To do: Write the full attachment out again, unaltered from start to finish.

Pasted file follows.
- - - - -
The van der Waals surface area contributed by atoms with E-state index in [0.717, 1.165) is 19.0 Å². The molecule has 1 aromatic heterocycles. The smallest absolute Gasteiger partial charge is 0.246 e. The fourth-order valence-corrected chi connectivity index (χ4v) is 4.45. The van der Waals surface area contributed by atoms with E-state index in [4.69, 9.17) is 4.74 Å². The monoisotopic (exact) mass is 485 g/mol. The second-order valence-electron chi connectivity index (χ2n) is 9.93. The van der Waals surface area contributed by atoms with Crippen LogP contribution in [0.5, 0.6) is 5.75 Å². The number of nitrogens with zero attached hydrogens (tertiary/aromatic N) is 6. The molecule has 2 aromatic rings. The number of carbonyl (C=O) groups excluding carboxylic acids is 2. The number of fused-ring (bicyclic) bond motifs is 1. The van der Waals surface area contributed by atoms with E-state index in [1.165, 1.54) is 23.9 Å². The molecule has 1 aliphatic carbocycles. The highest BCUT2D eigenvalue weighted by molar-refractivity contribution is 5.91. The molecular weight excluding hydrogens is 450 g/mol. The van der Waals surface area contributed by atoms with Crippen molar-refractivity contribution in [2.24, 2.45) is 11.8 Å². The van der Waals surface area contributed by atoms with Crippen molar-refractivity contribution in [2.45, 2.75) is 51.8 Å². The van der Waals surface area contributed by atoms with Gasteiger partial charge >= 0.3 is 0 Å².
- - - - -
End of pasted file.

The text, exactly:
The van der Waals surface area contributed by atoms with E-state index in [0.717, 1.165) is 19.0 Å². The molecule has 1 aromatic heterocycles. The smallest absolute Gasteiger partial charge is 0.246 e. The fourth-order valence-corrected chi connectivity index (χ4v) is 4.45. The van der Waals surface area contributed by atoms with E-state index in [4.69, 9.17) is 4.74 Å². The monoisotopic (exact) mass is 485 g/mol. The second-order valence-electron chi connectivity index (χ2n) is 9.93. The van der Waals surface area contributed by atoms with Crippen LogP contribution in [0.5, 0.6) is 5.75 Å². The number of nitrogens with zero attached hydrogens (tertiary/aromatic N) is 6. The molecule has 2 aromatic rings. The number of carbonyl (C=O) groups excluding carboxylic acids is 2. The number of fused-ring (bicyclic) bond motifs is 1. The van der Waals surface area contributed by atoms with E-state index in [1.165, 1.54) is 23.9 Å². The molecule has 1 aliphatic carbocycles. The highest BCUT2D eigenvalue weighted by molar-refractivity contribution is 5.91. The molecular weight excluding hydrogens is 450 g/mol. The van der Waals surface area contributed by atoms with Crippen molar-refractivity contribution in [2.24, 2.45) is 11.8 Å². The van der Waals surface area contributed by atoms with Crippen molar-refractivity contribution in [2.45, 2.75) is 51.8 Å². The van der Waals surface area contributed by atoms with Gasteiger partial charge >= 0.3 is 0 Å².